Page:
[order] Anseriformes | [family] Anatidae | [latin] Bucephala islandica | [UK] Barrows Goldeneye | [FR] Garrot d'Islande | [DE] Spatelente | [ES] Porrón Islándico | [IT] Quattrocchi islandico | [NL] Ijslandse Brilduiker

Ijslandse Brilduiker determination

copyright: youtube

Barrow’s goldeneyes are chunky mid-sized sea ducks with short necks, a relatively large rounded head, and a short gray-black bill. Males are markedly larger than females; males are about 48 cm and females about 43 cm. Spring weights for males average 1278 g and 818 g for females. Male Barrow’s goldeneyes in breeding plumage have an iridescent purplish-black head with a crescent-shaped white patch between bill and eye, white sides, belly, and breast, and black back, wings and tail. They also sport a series of seven white chevrons along their sides. Females have a dark chocolate-brown head, slate-gray back, wings, and tail, and white flanks, belly and chest. Immatures and eclipse (molting) plumage males resemble females. Both males and females have bright amber irises, hence “goldeneye”. In flight, their wingbeat is rapid and they make a distinctive whistling sound - they are also called “whistlers”. Both males and females have a white patch on their secondary (inner) wing feathers and a white bar above that on the inner upper wing that is more distinct on adult males than on females or immatures. Barrow’s goldeneyes can be most easily distinguished from common goldeneyes by the male’s crescent-shaped white patch on its bill, the steeper angle between bill and forehead, and shape of head - Barrow’s have steeper foreheads than common goldeneye, which have sloping foreheads more like canvasbacks.

Barrow’s goldeneyes breed primarily on alkaline to freshwater lakes and to a lesser extent on subalpine lakes, beaver ponds, and small sloughs in western mountain and intermountain areas. In Quebec, they prefer small fishless lakes that are found above 500 m elevation.

The breeding range of Barrow’s goldeneyes is generally restricted to areas west of the Rocky Mountains from Montana to Alaska, and to a core brecding area in the east on the high plateau along the north shore of the St. Lawrence estuary and gulf. There is no evidence of exchange between the eastern and western populations. The core of the western Barrow’s breeding population is in interior areas of British Columbia. Their primary breeding range extends northward through southern Yukon into southcentral Alaska. Elsewhere within their western range, they are found locally or in lower densities. Wintering areas in the west are coastal and extend from Kodiak archipelago, Alaska, south into Washington, with more localized occurrences south to San Francisco Bay and open waters of northwestern states. Most eastern Barrow’s winter in the St. Lawrence estuary with smaller wintering populations along the Gaspe Peninsula, the Maritime provinces, and Maine.
Bucephala islandica breeds in Europe only in Iceland, which accounts for a tiny proportion of its global breeding range. Its European breeding population is very small (as few as 500 pairs), but was broadly stable between 1970-1990, and—despite substantial fluctuations—remained broadly stable overall during 1990-2000. Nevertheless, the entire European breeding population is confined to just a handful of locations in north-eastern Iceland, with the vast majority (85-90%) concentrated at just one site (Lake Mývatn and the River Laxá). Consequently, it is evaluated as Vulnerable.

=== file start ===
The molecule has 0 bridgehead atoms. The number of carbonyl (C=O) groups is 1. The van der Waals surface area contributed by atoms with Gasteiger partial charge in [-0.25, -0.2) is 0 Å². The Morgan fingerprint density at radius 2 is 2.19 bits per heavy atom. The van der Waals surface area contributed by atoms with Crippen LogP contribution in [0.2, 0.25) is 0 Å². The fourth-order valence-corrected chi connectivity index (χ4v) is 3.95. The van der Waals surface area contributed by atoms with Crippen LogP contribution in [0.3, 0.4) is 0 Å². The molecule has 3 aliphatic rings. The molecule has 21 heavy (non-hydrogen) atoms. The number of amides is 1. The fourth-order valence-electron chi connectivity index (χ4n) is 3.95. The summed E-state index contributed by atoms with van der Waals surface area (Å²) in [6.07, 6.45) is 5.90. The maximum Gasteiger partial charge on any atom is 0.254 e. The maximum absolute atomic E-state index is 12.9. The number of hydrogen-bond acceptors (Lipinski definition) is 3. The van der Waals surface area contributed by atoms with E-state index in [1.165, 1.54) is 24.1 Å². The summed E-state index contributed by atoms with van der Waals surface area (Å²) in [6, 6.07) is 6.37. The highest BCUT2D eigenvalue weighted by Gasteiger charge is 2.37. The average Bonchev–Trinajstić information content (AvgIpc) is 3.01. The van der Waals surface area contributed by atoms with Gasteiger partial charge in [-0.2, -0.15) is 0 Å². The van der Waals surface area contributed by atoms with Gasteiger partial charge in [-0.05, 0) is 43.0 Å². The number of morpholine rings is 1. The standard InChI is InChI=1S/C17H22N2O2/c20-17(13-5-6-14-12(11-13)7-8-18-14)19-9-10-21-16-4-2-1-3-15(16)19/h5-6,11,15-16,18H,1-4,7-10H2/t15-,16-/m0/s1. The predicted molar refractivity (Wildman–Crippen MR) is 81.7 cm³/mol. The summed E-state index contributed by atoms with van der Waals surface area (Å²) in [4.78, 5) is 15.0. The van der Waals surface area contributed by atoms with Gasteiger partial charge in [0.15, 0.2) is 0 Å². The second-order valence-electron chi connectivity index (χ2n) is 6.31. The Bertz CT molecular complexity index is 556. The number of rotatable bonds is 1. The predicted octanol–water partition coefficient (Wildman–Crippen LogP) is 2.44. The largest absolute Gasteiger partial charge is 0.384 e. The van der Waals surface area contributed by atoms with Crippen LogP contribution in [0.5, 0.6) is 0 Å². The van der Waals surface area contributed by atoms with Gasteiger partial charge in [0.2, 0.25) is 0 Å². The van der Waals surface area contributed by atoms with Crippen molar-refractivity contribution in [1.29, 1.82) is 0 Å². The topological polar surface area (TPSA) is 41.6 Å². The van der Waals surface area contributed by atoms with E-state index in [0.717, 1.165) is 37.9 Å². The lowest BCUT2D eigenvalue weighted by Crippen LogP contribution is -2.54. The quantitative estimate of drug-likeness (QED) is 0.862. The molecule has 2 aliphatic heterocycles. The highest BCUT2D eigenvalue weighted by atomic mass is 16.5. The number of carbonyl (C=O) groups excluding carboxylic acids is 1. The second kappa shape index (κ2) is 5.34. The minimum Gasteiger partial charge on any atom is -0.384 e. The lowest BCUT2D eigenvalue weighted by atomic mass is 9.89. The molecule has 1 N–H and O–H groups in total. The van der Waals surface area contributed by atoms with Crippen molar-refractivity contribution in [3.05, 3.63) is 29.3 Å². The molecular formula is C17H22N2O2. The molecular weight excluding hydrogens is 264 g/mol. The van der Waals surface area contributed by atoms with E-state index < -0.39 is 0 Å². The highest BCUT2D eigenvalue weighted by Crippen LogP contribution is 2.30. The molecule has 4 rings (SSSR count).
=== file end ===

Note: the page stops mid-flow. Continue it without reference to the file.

These diving birds forage underwater. They eat aquatic insects, crustaceans and pond vegetation.

This species has a large range, with an estimated global Extent of Occurrence of 1,000,000-10,000,000 km². It has a large global population estimated to be 180,000-210,000 individuals (Wetlands International 2002). Global population trends have not been quantified, but the species is not believed to approach the thresholds for the population decline criterion of the IUCN Red List (i.e. declining more than 30% in ten years or three generations). For these reasons, the species is evaluated as Least Concern. [conservation status from birdlife.org]

Many female Barrow's Goldeneyes don't start breeding until the age of three years, but younger females may prospect for future nest sites. Females typically return to the areas where they hatched, and once they begin to breed, often return to the same nesting site year after year. Pairs form in late winter or early spring. Nests are typically located in cavities in large trees or nest boxes, although Barrow's Goldeneyes have been known to nest in rock crevices, abandoned buildings, burrows, or in bushes on the ground when trees aren't available. The nest itself is a depression in existing material (wood chips, leaves, or material from a previous nest), lined with down. The female typically lays 6 to 12 eggs and incubates them for 29 to 31 days. After incubation has begun, the pair bond dissolves and the male begins his molt migration. The long-term pair bond is re-established in the fall. The young leave the nest one to two days after hatching, and the female leads them to an area with abundant food where they feed themselves. Broods sometimes join other broods and create large crèches. This most often occurs if a brood has been abandoned early by the female, or if broods are mixed up during territorial disputes between females. Females abandon the young before they can fly, usually at 5 to 6 weeks of age, but occasionally earlier. The young fledge at 8 to 9 weeks of age.

Not truly migratory; some populations (e.g. Iceland, southern Rocky Mts) mostly sedentary, whereas others undertake longer trips to winter along Pacific coast of Alaska and Canada and Atlantic coast of NE North America. A few record W Europe, possibly better attributable to escapes.